In the United States, Texas has recently enforced a swaddling ban in child care centres to help stop unsafe wrapping practices (both to prevent hip dysplasia from overly tight wrapping and for SIDS concerns where loose wrapping can result in wraps that pose a safety threat to babies). In response to the ban many child care workers are complaining it is impossible to get babies to sleep for any length of time. This highlights the nub of another problem related to tight wrapping and hip dysplasia. How do you convince parents whose baby is sleeping soundly when snugly wrapped to change their wrapping practices? Many parents have had success with these new cocoon type swaddles and rave about them to other parents. Their baby never developed hip dysplasia so “it’s all an urban myth”. In reality it’s all a bit of a lottery.

tight swaddles copyHip dysplasia used to be called Congenital Dislocation of the Hip (CDH) but the medical profession changed the name to Developmental Dysplasia of the Hip (DDH) in recognition of the fact that it is not just a hereditary condition, but can be acquired (through tight swaddling and the like). DDH affects approximately 2-3 out of 1000 babies and occurs significantly more in girls than boys. However, approximately 1 in 20 babies have hip instability at birth. It is these babies who are arguably at risk of becoming one of the statistics of an increasing rate of hip dysplasia if their already unstable joints are straightened out through tight swaddling and the use of swaddle suits. Unfortunately there are no Australian Standards to ensure products like swaddle suits (and other products like baby carriers) are not risking the health of babies’ hips. Infant sleep bags must comply with the standard for reduced fire hazard but there is no requirement for swaddle suits to be hip friendly.

safe swaddles copyWrapping and swaddling are not bad per se. Wrapping can help settle fussy babies but babies should never be wrapped up like a burrito or a caterpillar in a cocoon. There are products on the market that are genuinely hip friendly and a baby can be wrapped in a simple muslin square in a hip friendly way as well. We don’t have to throw the baby out with the bath water and abandon wrapping altogether but if we are to stop the increase in hip dysplasia we do need to learn hip friendly ways to settle fussy babies.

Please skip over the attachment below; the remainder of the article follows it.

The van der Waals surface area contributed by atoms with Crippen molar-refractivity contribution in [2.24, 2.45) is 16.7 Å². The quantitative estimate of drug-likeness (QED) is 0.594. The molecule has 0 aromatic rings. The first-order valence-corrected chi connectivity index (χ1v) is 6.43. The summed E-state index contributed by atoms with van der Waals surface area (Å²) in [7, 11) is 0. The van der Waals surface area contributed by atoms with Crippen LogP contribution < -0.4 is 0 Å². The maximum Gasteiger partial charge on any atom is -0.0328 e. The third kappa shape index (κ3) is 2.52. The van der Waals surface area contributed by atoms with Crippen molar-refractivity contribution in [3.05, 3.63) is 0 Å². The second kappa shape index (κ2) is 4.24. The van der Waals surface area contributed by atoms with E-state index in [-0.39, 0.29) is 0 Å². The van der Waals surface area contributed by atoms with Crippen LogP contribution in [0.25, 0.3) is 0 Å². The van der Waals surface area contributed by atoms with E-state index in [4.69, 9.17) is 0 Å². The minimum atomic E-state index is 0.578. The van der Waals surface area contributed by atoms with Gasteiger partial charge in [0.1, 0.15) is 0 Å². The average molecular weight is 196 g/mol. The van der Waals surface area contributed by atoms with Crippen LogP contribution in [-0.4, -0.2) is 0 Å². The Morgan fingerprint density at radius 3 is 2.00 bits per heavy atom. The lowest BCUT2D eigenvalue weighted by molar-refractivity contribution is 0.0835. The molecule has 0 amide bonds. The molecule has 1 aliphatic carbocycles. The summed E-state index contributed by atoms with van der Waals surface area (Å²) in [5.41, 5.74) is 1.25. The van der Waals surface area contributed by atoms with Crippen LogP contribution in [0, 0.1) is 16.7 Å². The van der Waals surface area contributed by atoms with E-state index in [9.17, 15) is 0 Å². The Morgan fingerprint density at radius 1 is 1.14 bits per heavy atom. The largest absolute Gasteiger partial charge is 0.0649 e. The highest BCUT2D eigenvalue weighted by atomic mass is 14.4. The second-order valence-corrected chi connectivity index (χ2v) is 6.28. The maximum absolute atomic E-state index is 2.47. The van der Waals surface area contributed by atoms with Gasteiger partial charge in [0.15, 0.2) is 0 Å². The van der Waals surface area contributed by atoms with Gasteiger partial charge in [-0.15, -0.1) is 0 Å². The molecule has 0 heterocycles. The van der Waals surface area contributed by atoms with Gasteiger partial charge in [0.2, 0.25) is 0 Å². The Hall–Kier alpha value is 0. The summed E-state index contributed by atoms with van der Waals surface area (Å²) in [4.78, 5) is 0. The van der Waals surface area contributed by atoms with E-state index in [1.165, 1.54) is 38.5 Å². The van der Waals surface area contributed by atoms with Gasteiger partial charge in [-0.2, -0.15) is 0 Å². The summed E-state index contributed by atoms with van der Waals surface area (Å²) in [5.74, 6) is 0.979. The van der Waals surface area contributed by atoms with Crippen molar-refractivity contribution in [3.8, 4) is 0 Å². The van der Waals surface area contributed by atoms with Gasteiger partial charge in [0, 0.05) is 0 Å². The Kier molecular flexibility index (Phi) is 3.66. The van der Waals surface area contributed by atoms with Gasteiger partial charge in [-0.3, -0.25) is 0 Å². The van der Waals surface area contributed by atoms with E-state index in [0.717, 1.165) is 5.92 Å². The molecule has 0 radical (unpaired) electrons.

More information about hip healthy swaddling along with information about other baby products such as carriers, swings and walkers can be found on the International Hip Dysplasia Institute website.

Pictures of infants with no swaddles (natural “froggy” position), tight swaddles and safe swaddles

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About greenleftyidealist

Green, left and idealistic. A mum, a runner, a rogainer, a public servant and wanna be writer. My dog is golden.
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16 Responses to Snug as a bug in a rug ain’t all it’s wrapped up to be

  1. Laurie says:

    Well written and very informative! Thank you for the “head’s up” when it came to keeping my little one safe!

  2. Corri says:

    This article is well meaning but is actually really misleading and could be causing parents a lot of unnecessary worry. (as if they don’t already have so much to worry about) some of the swaddles you have in your pictures are perfectly safe and don’t pose any risk for hip dysplasia. I have checked these with my peadiatrician. (Love the dream swaddle for example) As long as the swaddle is not holding the legs in a tight straight out position and they have reasonable hip flexion (which you can’t tell from looking at a photo!!) there are no problems. Even if you were to tightly swaddle a very small baby, as long as the legs are positioned upwards in the froggy position it is perfectly fine (the australian child youth health nurses and midwives are well aware of the hip dysplasia risk and this is how they show you to swaddle your baby). It is fine to make others aware of the risk of hip dysplasia but not by fear mongering and misinformation going along with it.

    • Thanks for reading the post and taking the time to respond with your thoughts. I am glad you understood that it is indeed well meaning – some forms of hip dysplasia are developmental (not congenital or inherited) and can be prevented. I wrote the post to inform parents about the risks of swaddling causing hip dysplasia to help prevent further cases.

      I must take issue though with your claim that the post is misleading.